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View of Margam House, Glamorgan, looking North

View of Margam House, Glamorgan, looking North

British School. Oil on canvas. c.1700

The South side of Margam House was the entrance or show front of the 16th and 17th century mansion.

At the bottom of the painting, travellers make their way past its gates. An avenue of trees runs up to a second gateway with a formal water garden beyond.

When Sir Rice Mansel converted the monks' living quarters into a house in the 1550s he kept the mediaeval gatehouse. Most of the gabled range to the right and the central tower probably date from about 1600. However the Mansel family continued to adapt and improve the house, and the wing on the left had been modernised and extended about thirty years before.

People are playing bowls in front of the banqueting house on the upper right. Deer graze in the park, which also contains walled orchards and farm buildings. The artist has adapted the outline of the three hills in the background to frame the house in the landscape.

Purchased with the assistance of the Heritage Lottery Fund and the Art Fund, 2012. NMW A 29925


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Wooded Hills

The house is set in front of three wooded hills, from left to right: Craig y Capel, Craig Cwm Maelwg, and Mynydd y Castell. The artist has manipulated their exact location and profile to form an aesthetic backdrop to the house.

Unknown structure

A tall building is depicted on the summit of Mynydd y Castell. There is uncertainty over what it depicts, and the structure no longer exists today.

Main house

The western side of the building with its classical portico and unified design, contrasts with the east, a jumble of medieval pointed archways and cusped windows. It was probably a later development of the house.  Its principal living rooms occupied the Eastern half, with the service rooms to the West.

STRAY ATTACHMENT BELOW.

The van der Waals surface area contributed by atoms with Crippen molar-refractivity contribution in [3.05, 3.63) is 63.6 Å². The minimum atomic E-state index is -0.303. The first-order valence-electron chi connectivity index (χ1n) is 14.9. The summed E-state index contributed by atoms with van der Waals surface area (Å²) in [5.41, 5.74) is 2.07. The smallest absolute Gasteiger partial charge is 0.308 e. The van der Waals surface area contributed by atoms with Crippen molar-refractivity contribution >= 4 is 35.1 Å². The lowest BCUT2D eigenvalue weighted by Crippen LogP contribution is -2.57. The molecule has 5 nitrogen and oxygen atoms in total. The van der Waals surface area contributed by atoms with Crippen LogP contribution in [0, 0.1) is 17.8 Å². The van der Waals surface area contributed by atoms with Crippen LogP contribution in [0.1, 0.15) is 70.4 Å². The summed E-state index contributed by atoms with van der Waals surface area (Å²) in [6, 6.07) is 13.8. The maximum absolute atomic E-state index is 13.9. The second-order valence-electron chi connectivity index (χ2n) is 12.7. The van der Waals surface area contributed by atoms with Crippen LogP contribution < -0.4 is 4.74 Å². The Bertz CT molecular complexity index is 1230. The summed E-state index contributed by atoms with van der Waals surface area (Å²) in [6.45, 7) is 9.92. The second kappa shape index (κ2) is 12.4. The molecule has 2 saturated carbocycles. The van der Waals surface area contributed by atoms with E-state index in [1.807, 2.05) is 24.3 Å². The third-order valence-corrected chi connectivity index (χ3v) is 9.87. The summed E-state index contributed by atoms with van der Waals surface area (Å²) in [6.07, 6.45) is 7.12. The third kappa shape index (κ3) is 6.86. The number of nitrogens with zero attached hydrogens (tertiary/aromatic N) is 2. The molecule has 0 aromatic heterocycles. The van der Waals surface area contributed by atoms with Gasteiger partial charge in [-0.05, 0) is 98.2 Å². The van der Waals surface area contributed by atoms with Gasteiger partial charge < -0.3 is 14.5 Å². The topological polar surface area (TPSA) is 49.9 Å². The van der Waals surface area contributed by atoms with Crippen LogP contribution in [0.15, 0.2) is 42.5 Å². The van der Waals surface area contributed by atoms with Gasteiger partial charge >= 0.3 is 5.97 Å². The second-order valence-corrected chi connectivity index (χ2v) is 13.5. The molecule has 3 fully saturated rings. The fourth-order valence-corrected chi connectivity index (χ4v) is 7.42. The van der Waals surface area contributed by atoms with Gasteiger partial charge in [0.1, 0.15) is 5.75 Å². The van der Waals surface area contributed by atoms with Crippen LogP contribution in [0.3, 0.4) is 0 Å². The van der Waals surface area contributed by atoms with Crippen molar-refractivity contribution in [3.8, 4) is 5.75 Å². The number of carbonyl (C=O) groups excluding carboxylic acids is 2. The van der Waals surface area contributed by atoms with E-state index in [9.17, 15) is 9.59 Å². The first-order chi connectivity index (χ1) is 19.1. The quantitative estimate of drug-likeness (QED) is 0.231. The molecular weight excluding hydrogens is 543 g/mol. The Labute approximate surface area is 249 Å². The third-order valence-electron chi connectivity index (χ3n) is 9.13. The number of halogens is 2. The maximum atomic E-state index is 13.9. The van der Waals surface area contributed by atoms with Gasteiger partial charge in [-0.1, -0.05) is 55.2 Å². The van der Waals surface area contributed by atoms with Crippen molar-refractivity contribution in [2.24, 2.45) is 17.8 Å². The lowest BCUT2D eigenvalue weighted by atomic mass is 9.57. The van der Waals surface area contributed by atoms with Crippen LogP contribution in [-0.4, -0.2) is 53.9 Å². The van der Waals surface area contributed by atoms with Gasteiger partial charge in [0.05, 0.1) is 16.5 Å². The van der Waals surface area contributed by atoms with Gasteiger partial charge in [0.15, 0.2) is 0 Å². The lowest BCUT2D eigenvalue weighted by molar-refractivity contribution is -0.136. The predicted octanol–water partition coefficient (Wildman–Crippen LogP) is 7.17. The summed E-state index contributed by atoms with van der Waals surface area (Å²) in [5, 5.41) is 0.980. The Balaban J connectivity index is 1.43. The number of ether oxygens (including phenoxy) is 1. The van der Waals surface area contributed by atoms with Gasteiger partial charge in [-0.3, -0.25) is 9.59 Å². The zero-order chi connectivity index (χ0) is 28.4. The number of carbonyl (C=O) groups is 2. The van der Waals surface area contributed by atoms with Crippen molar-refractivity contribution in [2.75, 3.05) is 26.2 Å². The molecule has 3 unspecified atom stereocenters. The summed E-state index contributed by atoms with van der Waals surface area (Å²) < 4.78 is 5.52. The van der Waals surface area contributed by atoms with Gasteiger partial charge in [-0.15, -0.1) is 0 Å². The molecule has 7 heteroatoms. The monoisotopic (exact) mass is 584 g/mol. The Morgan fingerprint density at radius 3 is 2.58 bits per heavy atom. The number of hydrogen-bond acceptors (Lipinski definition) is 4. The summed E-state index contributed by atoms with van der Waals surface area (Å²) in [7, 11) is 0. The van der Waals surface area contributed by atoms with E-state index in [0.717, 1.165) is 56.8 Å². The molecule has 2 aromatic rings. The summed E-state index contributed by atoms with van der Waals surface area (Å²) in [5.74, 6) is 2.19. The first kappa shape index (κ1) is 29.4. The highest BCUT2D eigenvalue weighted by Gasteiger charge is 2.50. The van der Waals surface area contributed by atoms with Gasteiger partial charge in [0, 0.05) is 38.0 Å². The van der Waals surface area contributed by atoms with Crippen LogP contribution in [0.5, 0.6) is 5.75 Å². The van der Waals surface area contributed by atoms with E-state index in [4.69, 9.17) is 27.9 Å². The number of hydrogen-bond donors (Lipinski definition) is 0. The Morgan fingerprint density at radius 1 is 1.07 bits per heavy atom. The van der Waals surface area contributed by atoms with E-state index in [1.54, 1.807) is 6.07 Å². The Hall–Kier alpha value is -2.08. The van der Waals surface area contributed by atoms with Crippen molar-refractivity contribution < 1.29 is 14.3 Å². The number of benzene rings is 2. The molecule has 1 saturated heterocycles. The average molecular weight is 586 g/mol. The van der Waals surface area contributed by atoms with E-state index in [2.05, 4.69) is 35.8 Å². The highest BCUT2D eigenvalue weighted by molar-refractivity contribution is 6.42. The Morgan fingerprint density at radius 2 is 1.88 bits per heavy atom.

Banqueting House

A group of people play bowls on the green outside the Banqueting House. The House was removed in 1835 to make way for Margam Castle. Its stonework was used for road repairs on the estate, but its classical facade was re-erected behind the Orangery in the park gardens where it still stands today.

Workmen's cottages

Such workmen’s cottages would have housed the many estate workers required for a house this grand. Perhaps the deer keeper or huntsman lived here.


Four rectangular fishponds - built before 1684 - occupy a central place in the formal gardens. Such ponds would have been stocked with fish, a source of food for the household, but also served a decorative function, and a form of entertainment.  

Village life

This villager riding a horse has turned to look at us face on, while others go about their daily business. One carries a load on their back; while next to them, someone carries a gun or sword – could this have been for hunting deer?


The old parish road runs in front of the park walls, winding its way up towards Margam village. This is the modern-day A48. Here we see a woman carrying a load on her head, prehaps returning from market, as her child follows behind.

Fallow deer herd

The painter delights in detail: here a herd of fallow deer are shown. The Cistercian monks, who established their abbey here in 1147, are known to have hunted wild deer. In 1558, Sir Rice Mansel was given a licence to fence the park to keep the deer in. Fallow deer have been a feature of the park ever since.


Three parallel fishponds are shown here on the slope of the Banquetting House. Traces of these can still be seen in today, in a patch of land east of the Car Park.